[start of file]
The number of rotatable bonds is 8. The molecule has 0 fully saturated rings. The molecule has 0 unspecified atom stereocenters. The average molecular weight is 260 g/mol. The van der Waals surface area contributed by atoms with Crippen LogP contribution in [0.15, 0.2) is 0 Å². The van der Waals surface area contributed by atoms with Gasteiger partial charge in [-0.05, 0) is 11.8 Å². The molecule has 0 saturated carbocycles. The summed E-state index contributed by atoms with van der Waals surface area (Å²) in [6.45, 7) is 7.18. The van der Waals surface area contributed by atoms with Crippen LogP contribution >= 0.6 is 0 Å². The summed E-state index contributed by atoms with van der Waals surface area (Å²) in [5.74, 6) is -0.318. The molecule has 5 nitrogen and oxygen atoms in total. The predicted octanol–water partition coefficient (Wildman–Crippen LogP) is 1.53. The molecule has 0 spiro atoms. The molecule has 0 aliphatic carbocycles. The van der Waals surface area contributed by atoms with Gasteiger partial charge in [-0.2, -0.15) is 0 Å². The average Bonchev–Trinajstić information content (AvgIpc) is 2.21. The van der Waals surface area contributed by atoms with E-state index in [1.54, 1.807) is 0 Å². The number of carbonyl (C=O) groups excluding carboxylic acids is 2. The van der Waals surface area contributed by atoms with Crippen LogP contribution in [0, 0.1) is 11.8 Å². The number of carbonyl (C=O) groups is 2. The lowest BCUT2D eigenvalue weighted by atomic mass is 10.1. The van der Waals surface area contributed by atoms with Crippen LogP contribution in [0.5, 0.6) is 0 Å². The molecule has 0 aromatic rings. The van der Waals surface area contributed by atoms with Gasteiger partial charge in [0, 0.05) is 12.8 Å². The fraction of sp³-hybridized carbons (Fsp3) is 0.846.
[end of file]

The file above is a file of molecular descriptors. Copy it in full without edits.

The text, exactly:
The number of rotatable bonds is 8. The molecule has 0 fully saturated rings. The molecule has 0 unspecified atom stereocenters. The average molecular weight is 260 g/mol. The van der Waals surface area contributed by atoms with Crippen LogP contribution in [0.15, 0.2) is 0 Å². The van der Waals surface area contributed by atoms with Gasteiger partial charge in [-0.05, 0) is 11.8 Å². The molecule has 0 saturated carbocycles. The summed E-state index contributed by atoms with van der Waals surface area (Å²) in [6.45, 7) is 7.18. The van der Waals surface area contributed by atoms with Crippen LogP contribution >= 0.6 is 0 Å². The summed E-state index contributed by atoms with van der Waals surface area (Å²) in [5.74, 6) is -0.318. The molecule has 5 nitrogen and oxygen atoms in total. The predicted octanol–water partition coefficient (Wildman–Crippen LogP) is 1.53. The molecule has 0 spiro atoms. The molecule has 0 aliphatic carbocycles. The van der Waals surface area contributed by atoms with Gasteiger partial charge in [-0.2, -0.15) is 0 Å². The average Bonchev–Trinajstić information content (AvgIpc) is 2.21. The van der Waals surface area contributed by atoms with E-state index in [1.54, 1.807) is 0 Å². The number of carbonyl (C=O) groups excluding carboxylic acids is 2. The van der Waals surface area contributed by atoms with Crippen LogP contribution in [0, 0.1) is 11.8 Å². The number of carbonyl (C=O) groups is 2. The lowest BCUT2D eigenvalue weighted by atomic mass is 10.1. The van der Waals surface area contributed by atoms with Crippen LogP contribution in [0.5, 0.6) is 0 Å². The molecule has 0 aromatic rings. The van der Waals surface area contributed by atoms with Gasteiger partial charge in [0, 0.05) is 12.8 Å². The fraction of sp³-hybridized carbons (Fsp3) is 0.846.